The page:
R.E.B.E.L.S. #3 (DC, 2009, $2.99)
    The gloriously detailed and nuanced art of Andy Clarke is more than enough reason to buy this book on its own. Thankfully, Tony Bedard's script is solid, and Vril Dox remains a delightful bastard. I confess that I'm beginning to tap my fingers at the still progressing gathering of the team, whose members aren't exactly bowling me over besides. There's also a laughable old school villain in use, making me worry the book might be taking its time because the destination ain't such a hot spot.

    Monday, May 11, 2009

    A Frank Review of "Star Trek" (2009)

    The Short Version? Ultimate All-Star Trek
    What Is It? Action Comedy.
    Who Is In It? PYTs.
    Should I See It? Yes.



    Like most children of my generation, I was a Star Wars fan. I saw every movie on the big screen, followed the silly television spin-offs, owned scads of action figures, and just really wanted to have a lightsaber duel whenever the opportunity presented itself. My enthusiasm led me to the wealth of rip-offs, and I'm still proud to say my mother wasted good money on the theatrical run of Buck Rogers in the 25th Century before it went straight to television a few months after release. It therefore stands to reason then that I would naturally gravitate toward the considerably less kid-friendly Star Trek.

    While I may have gone to sleep on Star Wars after the heroes rescued the Princess and escaped the Death Star (not fully understanding why they had bothered, beyond that's what you did for pretty ladies,) I was unconscious in my seat at Star Trek: The Motion Picture not long after the Enterprise left port. In fact, I have yet to stay awake for the running time of that film after multiple attempts, one within the last five years. I don't recall if I saw Khan at the cinema, and never followed the syndicated reruns of the original series very closely. It wasn't until The Search For Spock that my brain had developed sufficiently to begin appreciating what the franchise had to offer... Which isn't to say it's all been wine and roses since, as I've hated every Trek pilot episode except The Cage at first blush, and only warmed to a couple of the television series thereafter (TNG and DS9, if you're curious.) All of this is to say that I'm not exactly a devout Trekkie, and I recognize that there was nowhere to go but up after the last Trek movies and series failed to generate the interest of even the faithful.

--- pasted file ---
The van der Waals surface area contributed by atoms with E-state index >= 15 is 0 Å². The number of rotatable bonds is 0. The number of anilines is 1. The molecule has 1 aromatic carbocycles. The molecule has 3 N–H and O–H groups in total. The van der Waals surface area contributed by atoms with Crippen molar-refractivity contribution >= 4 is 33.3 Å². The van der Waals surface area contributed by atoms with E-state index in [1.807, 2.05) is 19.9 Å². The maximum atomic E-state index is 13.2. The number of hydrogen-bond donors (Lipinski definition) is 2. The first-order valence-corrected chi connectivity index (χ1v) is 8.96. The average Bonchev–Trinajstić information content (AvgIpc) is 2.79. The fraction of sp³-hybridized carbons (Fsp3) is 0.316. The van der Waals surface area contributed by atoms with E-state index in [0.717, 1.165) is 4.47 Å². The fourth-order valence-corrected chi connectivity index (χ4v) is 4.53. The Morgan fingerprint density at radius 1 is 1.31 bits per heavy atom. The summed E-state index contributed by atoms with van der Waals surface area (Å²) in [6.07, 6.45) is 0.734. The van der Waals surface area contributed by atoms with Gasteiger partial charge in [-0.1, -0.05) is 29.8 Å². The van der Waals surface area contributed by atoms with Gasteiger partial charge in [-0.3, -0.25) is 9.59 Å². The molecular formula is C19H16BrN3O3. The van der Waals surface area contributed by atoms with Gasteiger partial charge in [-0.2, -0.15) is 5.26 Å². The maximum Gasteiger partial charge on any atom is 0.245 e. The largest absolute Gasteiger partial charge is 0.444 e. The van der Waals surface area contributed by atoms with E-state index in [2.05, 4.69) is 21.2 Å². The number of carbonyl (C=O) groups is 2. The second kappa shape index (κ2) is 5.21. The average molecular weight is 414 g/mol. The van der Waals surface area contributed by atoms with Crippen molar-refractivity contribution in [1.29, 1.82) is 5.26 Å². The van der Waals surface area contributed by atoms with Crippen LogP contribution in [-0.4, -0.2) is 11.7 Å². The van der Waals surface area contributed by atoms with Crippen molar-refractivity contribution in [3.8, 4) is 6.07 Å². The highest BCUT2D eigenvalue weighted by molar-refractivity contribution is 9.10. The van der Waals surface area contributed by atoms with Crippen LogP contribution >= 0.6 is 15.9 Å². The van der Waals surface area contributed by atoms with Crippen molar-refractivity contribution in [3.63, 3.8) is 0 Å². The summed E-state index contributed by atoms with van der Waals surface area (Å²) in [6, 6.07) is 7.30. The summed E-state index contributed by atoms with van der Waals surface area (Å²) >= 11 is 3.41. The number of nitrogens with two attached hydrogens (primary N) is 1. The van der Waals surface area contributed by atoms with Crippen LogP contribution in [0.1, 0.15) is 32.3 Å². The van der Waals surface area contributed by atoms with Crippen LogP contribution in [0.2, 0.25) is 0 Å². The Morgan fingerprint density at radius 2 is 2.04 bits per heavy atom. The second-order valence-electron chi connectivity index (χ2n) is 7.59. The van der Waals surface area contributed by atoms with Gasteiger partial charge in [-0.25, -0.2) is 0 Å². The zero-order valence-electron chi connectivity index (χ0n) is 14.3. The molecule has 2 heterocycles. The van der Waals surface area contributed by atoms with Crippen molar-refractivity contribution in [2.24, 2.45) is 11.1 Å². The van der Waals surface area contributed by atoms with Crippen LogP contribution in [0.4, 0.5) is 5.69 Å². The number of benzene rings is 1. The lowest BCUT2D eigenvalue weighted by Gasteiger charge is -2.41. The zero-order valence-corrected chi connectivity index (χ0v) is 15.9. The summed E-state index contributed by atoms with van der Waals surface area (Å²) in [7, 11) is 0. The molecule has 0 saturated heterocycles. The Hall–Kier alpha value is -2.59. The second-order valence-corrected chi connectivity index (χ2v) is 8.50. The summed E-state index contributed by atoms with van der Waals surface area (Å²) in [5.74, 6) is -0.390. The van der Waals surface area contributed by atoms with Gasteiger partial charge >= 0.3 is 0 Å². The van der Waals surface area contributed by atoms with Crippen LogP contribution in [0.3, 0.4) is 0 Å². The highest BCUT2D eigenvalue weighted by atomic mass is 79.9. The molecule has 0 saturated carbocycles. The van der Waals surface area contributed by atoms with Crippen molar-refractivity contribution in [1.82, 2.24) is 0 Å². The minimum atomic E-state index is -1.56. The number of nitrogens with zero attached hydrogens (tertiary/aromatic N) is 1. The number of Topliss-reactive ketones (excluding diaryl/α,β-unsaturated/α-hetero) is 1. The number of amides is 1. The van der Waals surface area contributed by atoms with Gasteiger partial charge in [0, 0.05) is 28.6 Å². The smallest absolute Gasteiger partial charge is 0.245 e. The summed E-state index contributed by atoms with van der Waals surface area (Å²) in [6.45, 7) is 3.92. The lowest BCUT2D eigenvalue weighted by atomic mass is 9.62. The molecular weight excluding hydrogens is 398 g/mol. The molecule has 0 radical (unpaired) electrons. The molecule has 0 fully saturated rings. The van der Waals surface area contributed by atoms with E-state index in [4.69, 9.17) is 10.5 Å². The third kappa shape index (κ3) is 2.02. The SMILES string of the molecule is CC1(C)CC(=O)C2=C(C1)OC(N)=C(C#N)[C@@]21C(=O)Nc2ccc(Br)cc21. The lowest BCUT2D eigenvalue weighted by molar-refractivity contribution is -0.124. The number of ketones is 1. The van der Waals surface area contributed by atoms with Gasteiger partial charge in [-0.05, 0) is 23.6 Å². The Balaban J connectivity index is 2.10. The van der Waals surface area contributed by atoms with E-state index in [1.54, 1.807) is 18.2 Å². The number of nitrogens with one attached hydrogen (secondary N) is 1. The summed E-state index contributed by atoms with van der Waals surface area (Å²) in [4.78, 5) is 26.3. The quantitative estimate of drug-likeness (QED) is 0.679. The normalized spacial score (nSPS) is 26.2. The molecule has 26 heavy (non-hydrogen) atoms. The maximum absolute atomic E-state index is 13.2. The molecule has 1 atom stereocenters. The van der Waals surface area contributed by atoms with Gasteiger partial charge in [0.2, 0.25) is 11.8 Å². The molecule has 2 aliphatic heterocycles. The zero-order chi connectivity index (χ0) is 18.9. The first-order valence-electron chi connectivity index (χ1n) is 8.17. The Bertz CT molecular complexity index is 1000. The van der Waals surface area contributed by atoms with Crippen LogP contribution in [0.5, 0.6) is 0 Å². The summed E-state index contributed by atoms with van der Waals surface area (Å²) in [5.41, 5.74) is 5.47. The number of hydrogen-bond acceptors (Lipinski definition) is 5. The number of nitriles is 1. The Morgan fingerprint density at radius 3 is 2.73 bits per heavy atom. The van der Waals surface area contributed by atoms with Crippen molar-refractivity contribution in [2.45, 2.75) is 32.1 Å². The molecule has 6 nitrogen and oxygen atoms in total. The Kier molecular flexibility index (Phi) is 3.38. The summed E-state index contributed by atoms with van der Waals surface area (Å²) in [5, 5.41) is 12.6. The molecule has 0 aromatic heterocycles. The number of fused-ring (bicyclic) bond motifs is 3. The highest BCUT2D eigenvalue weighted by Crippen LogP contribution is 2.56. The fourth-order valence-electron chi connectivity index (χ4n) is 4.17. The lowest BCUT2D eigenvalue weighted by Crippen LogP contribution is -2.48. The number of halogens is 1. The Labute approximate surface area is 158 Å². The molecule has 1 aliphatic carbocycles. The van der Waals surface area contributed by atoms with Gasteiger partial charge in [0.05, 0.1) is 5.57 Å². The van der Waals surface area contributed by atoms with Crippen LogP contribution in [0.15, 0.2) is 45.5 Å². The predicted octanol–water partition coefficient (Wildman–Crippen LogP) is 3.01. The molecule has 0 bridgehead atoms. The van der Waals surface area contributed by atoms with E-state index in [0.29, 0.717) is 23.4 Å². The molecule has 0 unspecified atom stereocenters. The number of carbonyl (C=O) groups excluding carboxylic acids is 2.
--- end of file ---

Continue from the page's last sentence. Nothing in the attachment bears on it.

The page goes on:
As with Star Wars, Trek has sought new life and new marketability through prequels casting pretty young things in familiar roles. However, Wars and Trek have officially swapped identities in this pursuit. Star Wars became overly enamored with its own dense continuity, suffocating on minutiae and drained of all life through stiff acting and general pomposity. Worse, Wars tried to forget its fantasy roots and focus more on hard science and politics, little realizing it lacked the structural integrity and intellect to in any way work under those terms. Star Trek has in turn shed quite a few I.Q. points and heaps of baggage to become a pretty, fast paced action vehicle. Once again, I'm reminded of Buck Rogers in the 25th Century, never really science fiction nor fantasy so much as a tongue-in-cheek lark allowing sexy people to be athletic in tight uniforms, and if Star Trek's new trajectory is similar, I can live with that.

    The new Star Trek is at its best when it follows its predecessors less dogmatically than intuitively, and this is most true in the casting of Chris Pine as Jim Kirk. No one could ever compare to the sublime badness of William Shatner in the role, so Pine is wise enough to steer his performance as far from Shat's territory as possible. Pine instead embodies everything you would expect from a character like Kirk; the swagger, the physicality, the sex appeal; but takes it off the page instead of taking cues from another actor. In a more perfect world, Pine would have his own character and ship to avoid comparisons, but as it is his portrayal of Kirk transforms him into a James Bond, where you can now imagine a variety of actors all offering their own debatable takes on a more malleable character than existed before.

    On the other end of the spectrum is Karl Urban as "Bones," who turns in an affectionate DeForest Kelly impersonation. Urban is the comfort food for Trekkies not entirely comfortable with all the changes wrought by this chapter in the saga, but he's also the most artificial and plainly out of place component in the venture. "Bones" figures heavily into the early going as expected, but it seems like as the movie's confidence in itself increases, the torch is passed to the less faithfully interpreted crew members. Unless this take on Bones is reconsidered, I expect the dynamic will continue to shift away from the once central character in future installments.

    Falling somewhere in the middle is Zachary Quinto as Spock, who lacks the trademark voice and bearing of Leonard Nimoy. The scripted take on Spock is an intense departure from what has come before, but Quinto seems so intent on downplaying everything and offering a mild variation on Nimoy that he waters the effort down. Instead of taking an unusually conflicted and adversarial role amongst the crew, Spock comes off more like overbearing middle management. For me, Quinto was the most disappointingly off the mark, especially and ironically during a couple of emotional moments requiring him to emote toward a mark on the floor. It's so silly it gives me hope Quinto might some day be unintentionally bad enough to hold a candle to the Shat.